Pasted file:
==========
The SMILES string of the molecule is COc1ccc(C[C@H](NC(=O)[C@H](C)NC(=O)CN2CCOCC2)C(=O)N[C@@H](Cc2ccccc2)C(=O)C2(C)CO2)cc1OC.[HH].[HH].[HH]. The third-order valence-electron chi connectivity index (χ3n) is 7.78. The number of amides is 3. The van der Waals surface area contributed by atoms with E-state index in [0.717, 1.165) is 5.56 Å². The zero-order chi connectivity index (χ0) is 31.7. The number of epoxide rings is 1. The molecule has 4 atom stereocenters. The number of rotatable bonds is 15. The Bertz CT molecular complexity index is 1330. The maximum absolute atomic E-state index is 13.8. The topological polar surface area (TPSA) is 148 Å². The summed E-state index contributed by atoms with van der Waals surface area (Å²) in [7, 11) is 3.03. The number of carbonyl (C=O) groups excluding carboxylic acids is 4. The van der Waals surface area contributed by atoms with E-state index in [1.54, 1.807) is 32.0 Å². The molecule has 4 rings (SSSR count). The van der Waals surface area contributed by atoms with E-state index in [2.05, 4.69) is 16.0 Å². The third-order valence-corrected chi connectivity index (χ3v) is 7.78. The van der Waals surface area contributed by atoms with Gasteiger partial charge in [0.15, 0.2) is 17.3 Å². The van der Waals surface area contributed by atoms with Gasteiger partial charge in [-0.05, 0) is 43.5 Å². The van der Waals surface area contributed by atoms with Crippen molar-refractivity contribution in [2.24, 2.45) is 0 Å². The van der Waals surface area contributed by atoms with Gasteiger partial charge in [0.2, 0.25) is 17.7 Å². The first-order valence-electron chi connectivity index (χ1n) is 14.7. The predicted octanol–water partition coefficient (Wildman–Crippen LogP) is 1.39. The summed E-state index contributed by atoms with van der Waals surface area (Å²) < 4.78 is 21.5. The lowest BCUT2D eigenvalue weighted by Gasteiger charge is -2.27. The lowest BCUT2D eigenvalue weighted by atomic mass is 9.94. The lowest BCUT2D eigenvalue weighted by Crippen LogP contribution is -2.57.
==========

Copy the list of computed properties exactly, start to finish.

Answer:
The SMILES string of the molecule is COc1ccc(C[C@H](NC(=O)[C@H](C)NC(=O)CN2CCOCC2)C(=O)N[C@@H](Cc2ccccc2)C(=O)C2(C)CO2)cc1OC.[HH].[HH].[HH]. The third-order valence-electron chi connectivity index (χ3n) is 7.78. The number of amides is 3. The van der Waals surface area contributed by atoms with E-state index in [0.717, 1.165) is 5.56 Å². The zero-order chi connectivity index (χ0) is 31.7. The number of epoxide rings is 1. The molecule has 4 atom stereocenters. The number of rotatable bonds is 15. The Bertz CT molecular complexity index is 1330. The maximum absolute atomic E-state index is 13.8. The topological polar surface area (TPSA) is 148 Å². The summed E-state index contributed by atoms with van der Waals surface area (Å²) in [7, 11) is 3.03. The number of carbonyl (C=O) groups excluding carboxylic acids is 4. The van der Waals surface area contributed by atoms with E-state index in [1.54, 1.807) is 32.0 Å². The molecule has 4 rings (SSSR count). The van der Waals surface area contributed by atoms with E-state index in [2.05, 4.69) is 16.0 Å². The third-order valence-corrected chi connectivity index (χ3v) is 7.78. The van der Waals surface area contributed by atoms with Gasteiger partial charge in [0.15, 0.2) is 17.3 Å². The van der Waals surface area contributed by atoms with Gasteiger partial charge in [-0.05, 0) is 43.5 Å². The van der Waals surface area contributed by atoms with Crippen molar-refractivity contribution in [2.24, 2.45) is 0 Å². The van der Waals surface area contributed by atoms with Gasteiger partial charge in [0.2, 0.25) is 17.7 Å². The first-order valence-electron chi connectivity index (χ1n) is 14.7. The predicted octanol–water partition coefficient (Wildman–Crippen LogP) is 1.39. The summed E-state index contributed by atoms with van der Waals surface area (Å²) < 4.78 is 21.5. The lowest BCUT2D eigenvalue weighted by Gasteiger charge is -2.27. The lowest BCUT2D eigenvalue weighted by atomic mass is 9.94. The lowest BCUT2D eigenvalue weighted by Crippen LogP contribution is -2.57.